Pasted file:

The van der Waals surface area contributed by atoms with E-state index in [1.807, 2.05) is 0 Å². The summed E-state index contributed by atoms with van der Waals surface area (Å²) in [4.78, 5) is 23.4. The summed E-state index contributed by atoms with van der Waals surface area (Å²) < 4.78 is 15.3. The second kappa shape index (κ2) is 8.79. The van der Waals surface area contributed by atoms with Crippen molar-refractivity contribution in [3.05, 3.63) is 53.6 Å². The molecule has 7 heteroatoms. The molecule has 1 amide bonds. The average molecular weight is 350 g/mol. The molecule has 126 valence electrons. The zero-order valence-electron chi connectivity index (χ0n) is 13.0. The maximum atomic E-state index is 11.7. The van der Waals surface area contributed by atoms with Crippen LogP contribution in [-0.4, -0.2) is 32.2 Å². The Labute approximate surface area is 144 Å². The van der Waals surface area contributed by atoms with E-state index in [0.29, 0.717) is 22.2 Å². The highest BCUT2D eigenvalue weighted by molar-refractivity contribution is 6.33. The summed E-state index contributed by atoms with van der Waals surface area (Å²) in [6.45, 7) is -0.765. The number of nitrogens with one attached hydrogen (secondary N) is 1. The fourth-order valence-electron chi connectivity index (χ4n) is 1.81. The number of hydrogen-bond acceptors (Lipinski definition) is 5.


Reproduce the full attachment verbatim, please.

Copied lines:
The van der Waals surface area contributed by atoms with E-state index in [1.807, 2.05) is 0 Å². The summed E-state index contributed by atoms with van der Waals surface area (Å²) in [4.78, 5) is 23.4. The summed E-state index contributed by atoms with van der Waals surface area (Å²) < 4.78 is 15.3. The second kappa shape index (κ2) is 8.79. The van der Waals surface area contributed by atoms with Crippen molar-refractivity contribution in [3.05, 3.63) is 53.6 Å². The molecule has 7 heteroatoms. The molecule has 1 amide bonds. The average molecular weight is 350 g/mol. The molecule has 126 valence electrons. The zero-order valence-electron chi connectivity index (χ0n) is 13.0. The maximum atomic E-state index is 11.7. The van der Waals surface area contributed by atoms with Crippen LogP contribution in [-0.4, -0.2) is 32.2 Å². The Labute approximate surface area is 144 Å². The van der Waals surface area contributed by atoms with E-state index in [0.29, 0.717) is 22.2 Å². The highest BCUT2D eigenvalue weighted by molar-refractivity contribution is 6.33. The summed E-state index contributed by atoms with van der Waals surface area (Å²) in [6.45, 7) is -0.765. The number of nitrogens with one attached hydrogen (secondary N) is 1. The fourth-order valence-electron chi connectivity index (χ4n) is 1.81. The number of hydrogen-bond acceptors (Lipinski definition) is 5.